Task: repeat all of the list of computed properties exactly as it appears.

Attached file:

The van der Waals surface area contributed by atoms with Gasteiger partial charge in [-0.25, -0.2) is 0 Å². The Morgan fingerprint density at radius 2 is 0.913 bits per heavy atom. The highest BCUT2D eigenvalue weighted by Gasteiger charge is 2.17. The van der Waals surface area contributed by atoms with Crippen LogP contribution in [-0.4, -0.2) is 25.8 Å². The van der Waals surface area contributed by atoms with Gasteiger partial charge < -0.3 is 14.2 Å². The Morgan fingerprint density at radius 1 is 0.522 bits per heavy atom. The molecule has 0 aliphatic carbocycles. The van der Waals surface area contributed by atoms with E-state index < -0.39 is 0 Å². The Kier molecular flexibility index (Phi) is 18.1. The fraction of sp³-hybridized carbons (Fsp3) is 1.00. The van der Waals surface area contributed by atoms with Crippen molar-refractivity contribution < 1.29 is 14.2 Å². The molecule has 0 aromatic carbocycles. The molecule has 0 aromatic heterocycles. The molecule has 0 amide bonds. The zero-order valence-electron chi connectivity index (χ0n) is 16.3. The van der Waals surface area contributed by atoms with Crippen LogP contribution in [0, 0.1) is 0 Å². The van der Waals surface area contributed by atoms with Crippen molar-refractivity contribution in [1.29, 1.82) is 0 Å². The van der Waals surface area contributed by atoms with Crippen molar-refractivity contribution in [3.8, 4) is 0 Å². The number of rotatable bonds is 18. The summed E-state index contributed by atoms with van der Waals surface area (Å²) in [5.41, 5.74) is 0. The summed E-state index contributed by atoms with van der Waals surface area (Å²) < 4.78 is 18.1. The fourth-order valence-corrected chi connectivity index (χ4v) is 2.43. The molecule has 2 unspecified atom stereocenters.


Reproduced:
The van der Waals surface area contributed by atoms with Gasteiger partial charge in [-0.25, -0.2) is 0 Å². The Morgan fingerprint density at radius 2 is 0.913 bits per heavy atom. The highest BCUT2D eigenvalue weighted by Gasteiger charge is 2.17. The van der Waals surface area contributed by atoms with Crippen LogP contribution in [-0.4, -0.2) is 25.8 Å². The van der Waals surface area contributed by atoms with Gasteiger partial charge < -0.3 is 14.2 Å². The Morgan fingerprint density at radius 1 is 0.522 bits per heavy atom. The molecule has 0 aliphatic carbocycles. The van der Waals surface area contributed by atoms with E-state index < -0.39 is 0 Å². The Kier molecular flexibility index (Phi) is 18.1. The fraction of sp³-hybridized carbons (Fsp3) is 1.00. The van der Waals surface area contributed by atoms with Crippen molar-refractivity contribution < 1.29 is 14.2 Å². The molecule has 0 aromatic carbocycles. The molecule has 0 aromatic heterocycles. The molecule has 0 amide bonds. The zero-order valence-electron chi connectivity index (χ0n) is 16.3. The van der Waals surface area contributed by atoms with Crippen LogP contribution in [0, 0.1) is 0 Å². The van der Waals surface area contributed by atoms with Crippen molar-refractivity contribution in [1.29, 1.82) is 0 Å². The van der Waals surface area contributed by atoms with Crippen molar-refractivity contribution in [3.8, 4) is 0 Å². The number of rotatable bonds is 18. The summed E-state index contributed by atoms with van der Waals surface area (Å²) in [5.41, 5.74) is 0. The summed E-state index contributed by atoms with van der Waals surface area (Å²) < 4.78 is 18.1. The fourth-order valence-corrected chi connectivity index (χ4v) is 2.43. The molecule has 2 unspecified atom stereocenters.